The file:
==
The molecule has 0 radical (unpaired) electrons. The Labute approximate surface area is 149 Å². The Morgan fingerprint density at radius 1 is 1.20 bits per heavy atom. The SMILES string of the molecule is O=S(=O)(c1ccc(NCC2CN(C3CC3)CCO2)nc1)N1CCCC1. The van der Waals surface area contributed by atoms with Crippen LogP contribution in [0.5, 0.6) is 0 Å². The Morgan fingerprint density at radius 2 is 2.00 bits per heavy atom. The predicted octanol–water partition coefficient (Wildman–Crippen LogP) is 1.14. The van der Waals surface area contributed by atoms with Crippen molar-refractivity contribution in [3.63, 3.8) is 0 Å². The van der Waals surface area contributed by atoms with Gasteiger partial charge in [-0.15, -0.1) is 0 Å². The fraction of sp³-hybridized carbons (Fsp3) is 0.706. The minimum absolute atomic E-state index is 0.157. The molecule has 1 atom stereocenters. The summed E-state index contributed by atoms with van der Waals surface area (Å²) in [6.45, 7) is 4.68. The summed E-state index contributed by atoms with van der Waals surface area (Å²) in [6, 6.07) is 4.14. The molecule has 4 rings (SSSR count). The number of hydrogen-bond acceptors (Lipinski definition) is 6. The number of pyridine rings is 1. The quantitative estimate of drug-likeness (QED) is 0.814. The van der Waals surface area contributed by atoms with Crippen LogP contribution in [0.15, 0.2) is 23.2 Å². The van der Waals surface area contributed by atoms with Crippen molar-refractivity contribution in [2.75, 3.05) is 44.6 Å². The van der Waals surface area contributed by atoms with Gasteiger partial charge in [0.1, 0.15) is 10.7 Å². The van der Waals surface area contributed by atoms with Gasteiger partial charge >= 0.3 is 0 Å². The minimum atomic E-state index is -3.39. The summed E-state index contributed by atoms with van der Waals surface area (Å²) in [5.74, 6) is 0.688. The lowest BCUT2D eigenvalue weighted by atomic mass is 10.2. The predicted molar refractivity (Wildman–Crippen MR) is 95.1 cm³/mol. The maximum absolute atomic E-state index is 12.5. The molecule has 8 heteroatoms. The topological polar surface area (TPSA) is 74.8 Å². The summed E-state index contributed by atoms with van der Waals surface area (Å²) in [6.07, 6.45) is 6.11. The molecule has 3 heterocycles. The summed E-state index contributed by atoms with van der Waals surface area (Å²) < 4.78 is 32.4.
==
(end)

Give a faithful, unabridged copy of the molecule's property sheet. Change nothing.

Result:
The molecule has 0 radical (unpaired) electrons. The Labute approximate surface area is 149 Å². The Morgan fingerprint density at radius 1 is 1.20 bits per heavy atom. The SMILES string of the molecule is O=S(=O)(c1ccc(NCC2CN(C3CC3)CCO2)nc1)N1CCCC1. The van der Waals surface area contributed by atoms with Crippen LogP contribution in [0.5, 0.6) is 0 Å². The Morgan fingerprint density at radius 2 is 2.00 bits per heavy atom. The predicted octanol–water partition coefficient (Wildman–Crippen LogP) is 1.14. The van der Waals surface area contributed by atoms with Crippen molar-refractivity contribution in [3.63, 3.8) is 0 Å². The van der Waals surface area contributed by atoms with Gasteiger partial charge in [-0.15, -0.1) is 0 Å². The fraction of sp³-hybridized carbons (Fsp3) is 0.706. The minimum absolute atomic E-state index is 0.157. The molecule has 1 atom stereocenters. The summed E-state index contributed by atoms with van der Waals surface area (Å²) in [6.45, 7) is 4.68. The summed E-state index contributed by atoms with van der Waals surface area (Å²) in [6, 6.07) is 4.14. The molecule has 4 rings (SSSR count). The number of hydrogen-bond acceptors (Lipinski definition) is 6. The number of pyridine rings is 1. The quantitative estimate of drug-likeness (QED) is 0.814. The van der Waals surface area contributed by atoms with Crippen LogP contribution in [0.15, 0.2) is 23.2 Å². The van der Waals surface area contributed by atoms with Crippen molar-refractivity contribution in [2.75, 3.05) is 44.6 Å². The van der Waals surface area contributed by atoms with Gasteiger partial charge in [0.1, 0.15) is 10.7 Å². The van der Waals surface area contributed by atoms with Gasteiger partial charge >= 0.3 is 0 Å². The minimum atomic E-state index is -3.39. The summed E-state index contributed by atoms with van der Waals surface area (Å²) in [5.74, 6) is 0.688. The lowest BCUT2D eigenvalue weighted by atomic mass is 10.2. The predicted molar refractivity (Wildman–Crippen MR) is 95.1 cm³/mol. The maximum absolute atomic E-state index is 12.5. The molecule has 8 heteroatoms. The topological polar surface area (TPSA) is 74.8 Å². The summed E-state index contributed by atoms with van der Waals surface area (Å²) in [6.07, 6.45) is 6.11. The molecule has 3 heterocycles. The summed E-state index contributed by atoms with van der Waals surface area (Å²) < 4.78 is 32.4.